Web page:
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An Incomplete Memoir

Kawaljit has recently moved to Mumbai. Kawaljit now also has a digital camera. These two events were bound to lead him to a blog; and they have! He is a keen observer. He is also a whiz with Photoshop. The culmination of these two factors, quite naturally, makes for an interesting photoblog.

His last post was about local trains in Mumbai. Mumbai, thanks to the dimension of the city, has had trains as means of intra-city commute for a long time; even before the Metro in Delhi came up on drawing board. They might be stretched beyond their original intended capacity but that doesn’t make them any less valuable to thousands of commuters who use them as practical, economical means of transport each day. Kawaljit recently had his first stint with the local trains, and was curious if I had ever traveled in one. This innocuous question of his set my mind off to reconnoiter by-lanes it had crossed years ago.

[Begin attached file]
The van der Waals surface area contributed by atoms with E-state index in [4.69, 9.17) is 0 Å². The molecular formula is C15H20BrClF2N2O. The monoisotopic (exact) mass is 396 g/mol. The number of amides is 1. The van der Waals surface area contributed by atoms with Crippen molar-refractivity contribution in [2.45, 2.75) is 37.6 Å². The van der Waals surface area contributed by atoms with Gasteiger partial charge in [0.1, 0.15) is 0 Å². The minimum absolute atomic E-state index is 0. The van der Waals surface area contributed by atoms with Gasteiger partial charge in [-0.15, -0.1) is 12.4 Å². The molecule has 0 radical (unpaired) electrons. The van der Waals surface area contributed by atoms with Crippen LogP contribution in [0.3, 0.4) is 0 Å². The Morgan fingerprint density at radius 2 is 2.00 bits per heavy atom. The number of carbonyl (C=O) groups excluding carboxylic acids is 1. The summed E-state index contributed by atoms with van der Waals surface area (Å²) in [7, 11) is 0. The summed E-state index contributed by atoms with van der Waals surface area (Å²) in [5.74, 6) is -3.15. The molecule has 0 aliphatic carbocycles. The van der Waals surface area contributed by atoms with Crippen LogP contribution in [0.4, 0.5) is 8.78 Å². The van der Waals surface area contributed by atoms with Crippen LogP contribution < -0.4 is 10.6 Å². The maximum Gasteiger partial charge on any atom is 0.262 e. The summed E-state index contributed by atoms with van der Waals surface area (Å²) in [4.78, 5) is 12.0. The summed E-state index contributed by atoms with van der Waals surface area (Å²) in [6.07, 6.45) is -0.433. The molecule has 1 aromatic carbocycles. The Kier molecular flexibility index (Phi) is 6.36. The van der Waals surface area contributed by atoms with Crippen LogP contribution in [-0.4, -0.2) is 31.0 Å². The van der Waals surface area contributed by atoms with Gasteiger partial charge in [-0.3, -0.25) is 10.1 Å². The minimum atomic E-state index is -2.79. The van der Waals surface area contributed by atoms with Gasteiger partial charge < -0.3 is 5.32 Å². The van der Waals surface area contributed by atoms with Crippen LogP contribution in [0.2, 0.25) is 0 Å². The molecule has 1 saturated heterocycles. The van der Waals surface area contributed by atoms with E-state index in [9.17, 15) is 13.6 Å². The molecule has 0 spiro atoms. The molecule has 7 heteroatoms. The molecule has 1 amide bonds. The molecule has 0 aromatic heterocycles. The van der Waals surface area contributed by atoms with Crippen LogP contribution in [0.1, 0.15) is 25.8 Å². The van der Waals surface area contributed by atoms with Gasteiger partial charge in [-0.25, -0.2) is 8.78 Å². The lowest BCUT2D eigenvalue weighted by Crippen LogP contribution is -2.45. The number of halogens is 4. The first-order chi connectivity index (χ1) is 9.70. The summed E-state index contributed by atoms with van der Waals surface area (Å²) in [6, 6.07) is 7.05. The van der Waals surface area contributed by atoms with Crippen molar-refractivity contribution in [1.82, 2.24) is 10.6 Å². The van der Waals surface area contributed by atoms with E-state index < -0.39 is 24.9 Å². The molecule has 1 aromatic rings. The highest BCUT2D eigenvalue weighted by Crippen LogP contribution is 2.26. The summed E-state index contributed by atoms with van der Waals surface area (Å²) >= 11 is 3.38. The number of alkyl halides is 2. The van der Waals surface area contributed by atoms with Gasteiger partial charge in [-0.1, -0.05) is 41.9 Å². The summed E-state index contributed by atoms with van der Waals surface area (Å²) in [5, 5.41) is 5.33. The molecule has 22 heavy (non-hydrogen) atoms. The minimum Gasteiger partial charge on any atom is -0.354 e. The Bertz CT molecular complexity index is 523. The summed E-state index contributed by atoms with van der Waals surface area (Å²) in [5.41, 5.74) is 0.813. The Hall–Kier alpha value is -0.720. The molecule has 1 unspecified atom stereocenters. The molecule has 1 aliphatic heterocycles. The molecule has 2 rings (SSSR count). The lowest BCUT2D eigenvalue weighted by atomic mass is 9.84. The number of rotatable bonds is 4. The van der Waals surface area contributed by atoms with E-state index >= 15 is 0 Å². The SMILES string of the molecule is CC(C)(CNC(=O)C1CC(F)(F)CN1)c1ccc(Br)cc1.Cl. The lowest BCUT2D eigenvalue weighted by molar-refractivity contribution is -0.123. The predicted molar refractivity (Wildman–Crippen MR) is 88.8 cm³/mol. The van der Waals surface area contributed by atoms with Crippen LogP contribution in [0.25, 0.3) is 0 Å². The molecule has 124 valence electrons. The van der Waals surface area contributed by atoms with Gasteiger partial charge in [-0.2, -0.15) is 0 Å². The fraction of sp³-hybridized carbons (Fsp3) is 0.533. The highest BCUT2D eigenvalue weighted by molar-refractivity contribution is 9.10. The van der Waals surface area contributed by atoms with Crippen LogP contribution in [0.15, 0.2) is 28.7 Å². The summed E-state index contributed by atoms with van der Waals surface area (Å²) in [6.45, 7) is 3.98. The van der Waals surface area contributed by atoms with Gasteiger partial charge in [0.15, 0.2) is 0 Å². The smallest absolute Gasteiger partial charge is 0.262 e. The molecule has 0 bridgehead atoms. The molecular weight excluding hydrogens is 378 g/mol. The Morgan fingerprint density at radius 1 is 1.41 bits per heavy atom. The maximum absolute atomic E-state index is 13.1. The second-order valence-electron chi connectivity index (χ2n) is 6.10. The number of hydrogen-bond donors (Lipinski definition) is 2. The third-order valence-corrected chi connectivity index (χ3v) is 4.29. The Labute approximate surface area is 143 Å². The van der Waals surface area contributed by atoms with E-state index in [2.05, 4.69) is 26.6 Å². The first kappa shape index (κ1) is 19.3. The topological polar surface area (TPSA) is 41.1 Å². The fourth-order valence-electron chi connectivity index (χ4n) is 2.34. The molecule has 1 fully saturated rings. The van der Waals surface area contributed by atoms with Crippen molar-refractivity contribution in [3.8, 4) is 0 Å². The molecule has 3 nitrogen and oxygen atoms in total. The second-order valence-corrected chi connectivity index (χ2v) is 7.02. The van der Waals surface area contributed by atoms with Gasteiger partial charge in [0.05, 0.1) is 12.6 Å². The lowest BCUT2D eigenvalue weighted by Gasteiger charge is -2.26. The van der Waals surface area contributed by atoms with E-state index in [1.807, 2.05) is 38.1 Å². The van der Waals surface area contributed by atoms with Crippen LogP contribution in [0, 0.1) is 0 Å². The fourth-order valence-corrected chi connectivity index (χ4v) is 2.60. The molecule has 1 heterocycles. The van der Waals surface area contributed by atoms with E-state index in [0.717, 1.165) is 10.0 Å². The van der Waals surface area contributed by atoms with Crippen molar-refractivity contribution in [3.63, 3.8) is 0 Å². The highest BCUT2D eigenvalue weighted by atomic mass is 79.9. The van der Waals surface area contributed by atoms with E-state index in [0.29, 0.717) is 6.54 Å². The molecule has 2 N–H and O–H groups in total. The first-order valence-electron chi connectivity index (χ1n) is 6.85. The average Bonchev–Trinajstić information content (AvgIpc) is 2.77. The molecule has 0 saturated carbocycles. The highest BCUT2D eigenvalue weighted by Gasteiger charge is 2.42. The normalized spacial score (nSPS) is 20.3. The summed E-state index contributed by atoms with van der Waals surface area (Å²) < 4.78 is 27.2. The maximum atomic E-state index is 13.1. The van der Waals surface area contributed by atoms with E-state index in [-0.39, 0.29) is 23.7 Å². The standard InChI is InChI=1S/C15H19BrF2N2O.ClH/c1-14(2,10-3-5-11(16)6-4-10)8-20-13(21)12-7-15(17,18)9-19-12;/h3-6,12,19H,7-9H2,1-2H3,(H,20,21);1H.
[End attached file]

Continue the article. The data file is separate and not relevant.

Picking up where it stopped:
I had just moved to Eighth grade (or perhaps it was Seventh, these little details which were of considerable significance years ago, now seem frivolous in grand scheme of things). The month of May brought with it the two-month-long summer vacation. By a stroke of sheer coincidence, Dad was traveling to Mumbai (then Bombay) on work around same time. So we did what is logical for a family of four with two kids on their school vacation – we planned a trip to Bombay with him. Incidentally (and quite logically), months of May and June are busiest months for Indian Railways. Most families with kids embark on their holiday tours around these two months. The seething, scorching summers of North make sojourn far away from the capital a welcome idea. Most other families, it seems in hindsight, stumbled upon the same bright idea pretty much around the same time, because the trains to Mumbai were running full. In those days, air travel was something you would consider only if foreign shores beckoned. (I have faint recollections of it having something to do with it being ludicrously expensive for a middle class family of four but I digress). All this added up to the fact that when we locked our house and reached the New Delhi station on the designated day of our journey, we were still not certain if we had managed those four elusive seats in Rajdhani Express. Indian Railways back then were a terribly entangled bureaucratic setup, as a side effect of which they had practices like keeping quotas of seats for employees, politicians and for anyone who was well connected to the right people in right places. Dad, if I remember correctly, knew someone, who knew someone, who knew how to tap into this pool of reserved seats. The end result of Dad’s acquaintance with this bonhomie Samaritan was that when the train was readied for departure on platform (no. 3 I think), we could find our names in the printed passenger list stuck outside one of the coaches (how we got to the right coach was a profound mystery to my adolescent mind; it still is).